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Moroccan Desert Camel Trek: An Experience Not Easily Forgotten

Students ventured across the High-Atlas Mountains of North Africa, through sun-baked rock and lush green palm groves on a remarkable journey that few get to experience. They spent a moonless night under the stars in a Saharan Nomad camp after trekking though the desert via Berber led camel. Students clamored up the dunes to witness the setting sun, followed by the stars and the Milky Way. At times, they played drums around the fire and at times were silenced by the desert that surrounded them. In these moments, Facebook did not exist, there was no television, no distraction from the Internet, responsibility and worry were long forgotten. Students were able to disconnect and be present in the powerful beauty of nature. Some slept under the stars near the campfire and others stayed up in the cold desert air to watch the sunrise.

The next morning the students finished their trek, visiting the city of Marrakech were they sampled foods, scented oils, and spices as they explored the marketplaces of the ancient medina.

The Dr√¢a Valley has served as a stepping-stone for Saharan exploration since the tenth century. The fertile palm groves provide an ideal oasis for weary travelers.
Samantha David from Rutgers University learns the traditional art of tagelmust or turban wrapping from a Berber local.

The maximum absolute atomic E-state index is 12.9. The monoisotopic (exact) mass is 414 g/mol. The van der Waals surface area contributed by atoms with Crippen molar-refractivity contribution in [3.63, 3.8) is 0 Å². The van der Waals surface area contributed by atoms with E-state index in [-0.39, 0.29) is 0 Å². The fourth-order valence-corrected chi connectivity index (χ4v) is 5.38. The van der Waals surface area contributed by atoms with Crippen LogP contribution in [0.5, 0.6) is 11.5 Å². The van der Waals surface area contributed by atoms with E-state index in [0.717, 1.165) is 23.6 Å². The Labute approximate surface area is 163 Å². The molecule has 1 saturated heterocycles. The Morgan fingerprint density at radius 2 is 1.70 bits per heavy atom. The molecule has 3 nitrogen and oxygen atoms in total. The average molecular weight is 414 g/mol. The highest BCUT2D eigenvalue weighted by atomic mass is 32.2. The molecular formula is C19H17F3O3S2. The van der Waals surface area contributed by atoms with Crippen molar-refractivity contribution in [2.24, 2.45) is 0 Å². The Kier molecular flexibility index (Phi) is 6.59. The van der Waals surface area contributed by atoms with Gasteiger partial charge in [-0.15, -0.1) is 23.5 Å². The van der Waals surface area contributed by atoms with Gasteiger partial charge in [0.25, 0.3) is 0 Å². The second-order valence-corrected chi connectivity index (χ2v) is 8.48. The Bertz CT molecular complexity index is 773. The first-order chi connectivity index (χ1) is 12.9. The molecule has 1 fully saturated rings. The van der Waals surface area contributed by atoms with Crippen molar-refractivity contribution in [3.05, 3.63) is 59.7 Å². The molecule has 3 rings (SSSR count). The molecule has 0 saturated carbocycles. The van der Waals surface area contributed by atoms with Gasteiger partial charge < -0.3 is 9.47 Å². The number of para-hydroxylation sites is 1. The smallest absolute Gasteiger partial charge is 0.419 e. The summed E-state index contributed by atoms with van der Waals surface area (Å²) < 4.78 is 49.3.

Haley Johnston from University of Alaska has her turban prepared before she heads out to the desert.
Students on their camel cast a wonderful shadow on the Saharan Desert sand.
Students rode camels for 90 minutes to make their way to the nomadic Berber camp.
The Tuareg are a nomadic tribe of the Berber that have their own language and are know for their blue clothing and nomadic lifestyle. The Tuareg's are spread throughout Saharan Africa with an estimated population is 1.2 million.
SAS students rushed to the top of the sand dunes to watch their majestic sunset over the Sahara.
At left, stars blanketed the night sky. At right, some students woke early to watch the dawn of a new day in the desert.
Cody Varela from Pace University points out constellations in the night sky.
Students couldn’t help but stargaze during the night. The slight cloudiness on the right is a bit of the Milky Way.
Early morning, just after sunrise, the students head out of their camp, leaving before the heat of the desert day.
A Berber man, wearing his traditional outfit, leads a group of five camels that bear the SAS students.
Hailey Slaughter from University of Denver test some scented oils and soaps in the Marrakech medina.
Palm dates are an essential commercial crop in Morocco, and the best eating dates can be found in Zagora.
Marrakech has been the gateway city to the Sahara since the 10th century because of the palm groves and oasis that surrounds the city. It has been and remains an important trading destination for spices, produce, livestock, gemstones, and silver.
Liz Parker from University of Tennessee, Claudia Mroczkowski from Loyola University, from Sarah Madden from Santa Clara University sample the various spices from a local spice and oil vendor in the Marrakech medina.
  • Life on Land

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